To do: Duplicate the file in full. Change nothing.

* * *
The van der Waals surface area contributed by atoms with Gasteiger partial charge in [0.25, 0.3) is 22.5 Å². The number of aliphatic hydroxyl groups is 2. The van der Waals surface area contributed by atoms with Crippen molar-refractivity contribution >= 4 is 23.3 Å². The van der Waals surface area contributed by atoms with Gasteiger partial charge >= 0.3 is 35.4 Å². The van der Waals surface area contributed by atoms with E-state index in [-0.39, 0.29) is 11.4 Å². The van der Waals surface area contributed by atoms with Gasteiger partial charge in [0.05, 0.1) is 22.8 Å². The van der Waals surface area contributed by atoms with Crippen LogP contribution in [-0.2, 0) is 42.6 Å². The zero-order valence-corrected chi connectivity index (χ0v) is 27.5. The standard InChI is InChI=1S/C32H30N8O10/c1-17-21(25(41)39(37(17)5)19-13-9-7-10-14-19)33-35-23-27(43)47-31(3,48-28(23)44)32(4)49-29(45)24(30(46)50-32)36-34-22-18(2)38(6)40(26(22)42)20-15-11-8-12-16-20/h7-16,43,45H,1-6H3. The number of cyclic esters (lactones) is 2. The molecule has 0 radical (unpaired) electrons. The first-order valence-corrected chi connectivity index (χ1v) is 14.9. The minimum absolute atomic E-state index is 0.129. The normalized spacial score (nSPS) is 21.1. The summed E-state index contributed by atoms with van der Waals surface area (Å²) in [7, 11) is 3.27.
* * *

The van der Waals surface area contributed by atoms with Gasteiger partial charge in [0.25, 0.3) is 22.5 Å². The number of aliphatic hydroxyl groups is 2. The van der Waals surface area contributed by atoms with Crippen molar-refractivity contribution >= 4 is 23.3 Å². The van der Waals surface area contributed by atoms with Gasteiger partial charge >= 0.3 is 35.4 Å². The van der Waals surface area contributed by atoms with E-state index in [-0.39, 0.29) is 11.4 Å². The van der Waals surface area contributed by atoms with Gasteiger partial charge in [0.05, 0.1) is 22.8 Å². The van der Waals surface area contributed by atoms with Crippen LogP contribution in [-0.2, 0) is 42.6 Å². The zero-order valence-corrected chi connectivity index (χ0v) is 27.5. The standard InChI is InChI=1S/C32H30N8O10/c1-17-21(25(41)39(37(17)5)19-13-9-7-10-14-19)33-35-23-27(43)47-31(3,48-28(23)44)32(4)49-29(45)24(30(46)50-32)36-34-22-18(2)38(6)40(26(22)42)20-15-11-8-12-16-20/h7-16,43,45H,1-6H3. The number of cyclic esters (lactones) is 2. The molecule has 0 radical (unpaired) electrons. The first-order valence-corrected chi connectivity index (χ1v) is 14.9. The minimum absolute atomic E-state index is 0.129. The normalized spacial score (nSPS) is 21.1. The summed E-state index contributed by atoms with van der Waals surface area (Å²) in [7, 11) is 3.27.